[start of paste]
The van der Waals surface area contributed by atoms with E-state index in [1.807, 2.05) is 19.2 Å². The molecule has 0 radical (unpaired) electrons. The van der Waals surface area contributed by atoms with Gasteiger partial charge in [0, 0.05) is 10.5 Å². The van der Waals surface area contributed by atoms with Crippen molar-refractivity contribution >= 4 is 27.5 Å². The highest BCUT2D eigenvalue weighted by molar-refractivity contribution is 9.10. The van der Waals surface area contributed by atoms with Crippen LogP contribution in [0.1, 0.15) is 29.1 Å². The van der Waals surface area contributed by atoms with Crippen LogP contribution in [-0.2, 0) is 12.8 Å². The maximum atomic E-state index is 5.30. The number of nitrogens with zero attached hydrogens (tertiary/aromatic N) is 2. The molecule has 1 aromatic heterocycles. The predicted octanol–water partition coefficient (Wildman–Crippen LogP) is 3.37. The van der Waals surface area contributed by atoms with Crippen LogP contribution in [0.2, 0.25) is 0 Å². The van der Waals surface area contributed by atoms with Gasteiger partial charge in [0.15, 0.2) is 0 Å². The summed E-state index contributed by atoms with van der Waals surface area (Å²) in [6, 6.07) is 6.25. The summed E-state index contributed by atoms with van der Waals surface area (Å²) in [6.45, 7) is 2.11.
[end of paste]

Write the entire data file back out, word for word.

The van der Waals surface area contributed by atoms with E-state index in [1.807, 2.05) is 19.2 Å². The molecule has 0 radical (unpaired) electrons. The van der Waals surface area contributed by atoms with Gasteiger partial charge in [0, 0.05) is 10.5 Å². The van der Waals surface area contributed by atoms with Crippen molar-refractivity contribution >= 4 is 27.5 Å². The highest BCUT2D eigenvalue weighted by molar-refractivity contribution is 9.10. The van der Waals surface area contributed by atoms with Crippen LogP contribution in [0.1, 0.15) is 29.1 Å². The van der Waals surface area contributed by atoms with Crippen LogP contribution in [-0.2, 0) is 12.8 Å². The maximum atomic E-state index is 5.30. The number of nitrogens with zero attached hydrogens (tertiary/aromatic N) is 2. The molecule has 1 aromatic heterocycles. The predicted octanol–water partition coefficient (Wildman–Crippen LogP) is 3.37. The van der Waals surface area contributed by atoms with Crippen LogP contribution in [0.2, 0.25) is 0 Å². The van der Waals surface area contributed by atoms with Gasteiger partial charge in [0.15, 0.2) is 0 Å². The summed E-state index contributed by atoms with van der Waals surface area (Å²) in [6, 6.07) is 6.25. The summed E-state index contributed by atoms with van der Waals surface area (Å²) in [6.45, 7) is 2.11.